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Friday, January 27, 2012

Complete Your LinkedIn Profile

For's Innovation Economy blog, Boston Globe Columnist Scott Kirsner recently asked area recruiters, CEOs, and human resources professionals what job seekers should do on social media to improve their chances of getting a job. A running theme in each of the responses was that all candidates should have an updated and complete LinkedIn profile. If you signed up for a LinkedIn account but got no further than filling out your name and where you went to school, you can follow these simple steps to complete your profile.

Step 1: Upload a Profile Picture
Use a recent picture of yourself from the shoulders up that clearly shows your face.  This picture will most likely be different than the one you use for Facebook and should convey a professional image. If you do not have a picture that fits that criteria, put on a suit and ask a friend to take a head shot of you standing in front of a blank wall.

Step 2: Create a Headline
Your headline will be the first thing LinkedIn users will read about you, so use this space to differentiate yourself from the crowd. If you are a current student you may want it to include your year in law school and a leadership or internship position you currently hold, for example: "Judicial Intern at MA Superior Court,  Second-Year Law Student at New England Law | Boston".  Practicing attorneys may want to include their areas of specialization followed by where they work or where they are seeking work. Also remember to update your headline as your experience changes. There are many recent law graduates on LinkedIn who still describe themselves as current law students.

Step 3: Write a Summary
Use this section to describe your experience and goals as well as anything that may not appear on your resume. Remember to also list your skills in the "Specialties" sub-section. You may be tempted to skip this section but completing it increases your chances of appearing in key word search results!

Step 4: Update your Education and Experience Sections
Since LinkedIn will suggest connections based on where you went to school and where you worked, the more information you provide in this section, the more opportunity you will have for building your network.  The experience section does not need to be as detailed as your resume but it should include the same basic information. If you choose to include everything on your resume, LinkedIn also has the option to import your complete resume onto your profile. As with everything else listed in your profile, remember to update this section as your job and education changes.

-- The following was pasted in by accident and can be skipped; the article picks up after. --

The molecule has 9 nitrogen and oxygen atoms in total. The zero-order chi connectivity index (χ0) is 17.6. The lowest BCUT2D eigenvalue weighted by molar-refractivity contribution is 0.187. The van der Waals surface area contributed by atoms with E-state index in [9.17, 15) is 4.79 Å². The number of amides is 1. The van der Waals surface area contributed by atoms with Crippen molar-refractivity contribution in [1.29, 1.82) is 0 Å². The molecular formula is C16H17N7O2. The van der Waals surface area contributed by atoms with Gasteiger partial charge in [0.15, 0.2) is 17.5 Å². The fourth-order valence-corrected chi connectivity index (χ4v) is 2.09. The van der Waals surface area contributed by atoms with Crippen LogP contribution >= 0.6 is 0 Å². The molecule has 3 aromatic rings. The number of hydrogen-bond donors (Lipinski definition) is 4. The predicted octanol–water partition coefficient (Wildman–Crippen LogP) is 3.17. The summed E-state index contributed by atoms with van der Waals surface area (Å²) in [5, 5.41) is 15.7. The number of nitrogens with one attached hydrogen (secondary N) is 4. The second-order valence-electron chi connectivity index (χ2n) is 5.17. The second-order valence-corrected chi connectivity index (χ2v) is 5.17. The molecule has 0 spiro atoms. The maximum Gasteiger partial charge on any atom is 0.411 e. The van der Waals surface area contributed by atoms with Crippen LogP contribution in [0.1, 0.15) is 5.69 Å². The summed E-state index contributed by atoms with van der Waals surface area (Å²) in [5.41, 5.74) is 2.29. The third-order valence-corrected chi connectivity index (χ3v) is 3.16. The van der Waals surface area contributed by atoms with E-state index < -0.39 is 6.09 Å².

Step 5:
Connect with People

Begin by connecting with your friends, family members, former and current classmates, professors, and co-workers. You can connect LinkedIn to your email contacts to make it easier to find people you know.  LinkedIn will also suggest people you may know based on mutual connections. There is also more opportunity to extend your network by joining "Groups" such as those created by your undergraduate or law school. Note: Be sure to personalize the generic LinkedIn invitation to connect by saying hello to an old friend or reminding a business contact how you met. This is a piece of advice that is frequently given but rarely used! By taking the time to send a personal note, you are distinguishing yourself even more from the crowd.

Once your profile is complete you will be ready to actively use LinkedIn to network, promote your professional experience, and search for jobs.

Want to learn more?
Attend our upcoming CSO workshop:

LinkedIn 101
Wednesday, February 15th, 4:30pm - 5:30pm
Room 301
Open to all current NEL|B students.

For further reading: 

Social Media Advice for Job Seekers from
CEOs, HR Execs, & Recruiters
(Innovation Economy Blog)
LinkedIn: Facebook for Lawyers (NALP e-Guide)
10 Ways to Use LinkedIn to Find a Job (
Ellis, Amanda The 6Ps of the Big 3 for Job Seeking JDs:  60+ Ways to Get Hired Using Social Networking. Something Different Publishing, Inc. 2010 (Available in the CSO.)
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